Book: His explanation of earth almost makes me want to give up and crawl back into a cave. The author seems to basically setup Ponter's world as the garden of eden, a wonderful place with no crime, rich in technology and living in perfect harmony with nature. He then contrasts this with our world and the mess we've made of it. While he's right on somethings, it seemed too lopsided. Almost to the point of, what's the point? I'm guessing later books in the series this might change.
I would not describe the rape scene as graphic. Not if you've seen any movies in the last 25 years anyways. It's well described, and enough for the reader to know why the character is the way she is. Was it required for this book, no. For the series? I'm guessing yes.
I can understand why people don't like this book. It's not full of action, it doesn't open with lasers firring on spaceships, it takes time and goes through fantastic detail. I really could believe I was on mars. And the details are fantastic especially when you consider this book is 15 years old. Since the book was published we've had 3 rovers on mars, several more orbiters, etc.
The book follows the lives of the first people to land on mars as viewed from several individuals each in turn. Just as I was starting to get comfortable with that character he switches people and we start learning about someone new. I found it annoying at times.
If you wonder, could humans live on mars? How could we get there? What would it be like on mars? Then you will like this book. He explores not only the technical challenges but the political problems, emotional strains that anyone going to mars would face. If you want a thriller or action book, it's probably best to look elsewhere.
Barbara Kingsolver does know how to tell a good story. She manages to turn what can be a very boring topic and makes it relatively interesting. For anyone who hasn't grown a large garden, eaten their own food, or know why asparagus isn't available in August, then this is a good book. She talks about why, when and how food is grown.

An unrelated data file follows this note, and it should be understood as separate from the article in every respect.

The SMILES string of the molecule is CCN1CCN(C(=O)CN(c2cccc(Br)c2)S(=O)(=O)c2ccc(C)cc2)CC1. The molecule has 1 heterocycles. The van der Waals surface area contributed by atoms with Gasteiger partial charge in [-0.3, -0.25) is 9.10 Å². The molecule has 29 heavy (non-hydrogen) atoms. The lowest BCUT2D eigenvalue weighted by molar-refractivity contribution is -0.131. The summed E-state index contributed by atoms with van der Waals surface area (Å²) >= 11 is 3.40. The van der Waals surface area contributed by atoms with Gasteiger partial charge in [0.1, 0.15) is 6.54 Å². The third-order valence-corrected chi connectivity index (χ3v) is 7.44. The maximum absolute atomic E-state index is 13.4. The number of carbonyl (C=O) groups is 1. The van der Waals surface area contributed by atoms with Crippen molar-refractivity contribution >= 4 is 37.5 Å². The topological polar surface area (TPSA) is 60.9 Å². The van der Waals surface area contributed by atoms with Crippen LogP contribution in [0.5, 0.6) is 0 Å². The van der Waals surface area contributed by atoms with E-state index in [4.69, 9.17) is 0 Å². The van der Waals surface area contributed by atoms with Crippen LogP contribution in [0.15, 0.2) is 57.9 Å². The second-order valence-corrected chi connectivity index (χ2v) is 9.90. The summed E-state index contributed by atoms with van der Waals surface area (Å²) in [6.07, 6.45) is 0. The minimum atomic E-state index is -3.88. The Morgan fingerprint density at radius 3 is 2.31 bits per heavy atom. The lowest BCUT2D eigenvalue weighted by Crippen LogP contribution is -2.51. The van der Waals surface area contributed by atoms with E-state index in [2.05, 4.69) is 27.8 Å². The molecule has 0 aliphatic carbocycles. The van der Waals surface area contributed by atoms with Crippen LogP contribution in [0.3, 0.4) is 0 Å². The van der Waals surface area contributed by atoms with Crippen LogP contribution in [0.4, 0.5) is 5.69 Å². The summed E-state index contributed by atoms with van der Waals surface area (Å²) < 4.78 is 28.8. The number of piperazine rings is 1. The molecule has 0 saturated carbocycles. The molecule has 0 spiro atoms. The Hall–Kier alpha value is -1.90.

In the vein of making a good story she also anthromorphize all animals and plants. For example, the end story turns a large part on turkeys she is raising. Having raised the exact breed of turkeys she does perhaps gave me a little more insight. Her story is cute, but they aren't people. Applying human attributes to turkeys, or any animal, is annoying and not very helpful. They will squat or want to mate with a towel on a stick.
You also have to be careful. She wants to return her turkeys to a more "natural" animal that can raise their young and help the breed survive. This desire may kill the breed. Bourbon Red Turkeys have never lived on their own, they are a commercial breed developed in the 1900 and raised for meat. If you want to save the breed you need people to buy the meat, which then encourages people to raise the breed to meet the demand. This means it has to be affordable. Having birds sit on their own eggs and raise the breed means a female may raise 6 or 7 birds a year. They can produce up to 50 eggs/year, artificially incubated that's 50 turkeys. Heritage turkeys are already expensive enough to raise and sell, you don't need to increase costs more. Over the last 100 years they almost died out since they have little economic value and are raised as a hobby. If we're not careful they will be lost forever.
Her parts of the book are mixed with commentary from her partner and daughter. She's pretty lose with the facts in the first place, but in these asides lack total balance or realism. They really do detract from the book.
Report Inappropriate Content
If you find this review inappropriate and think it should be removed from our site, let us know. This report will be reviewed by Audible and we will take appropriate action.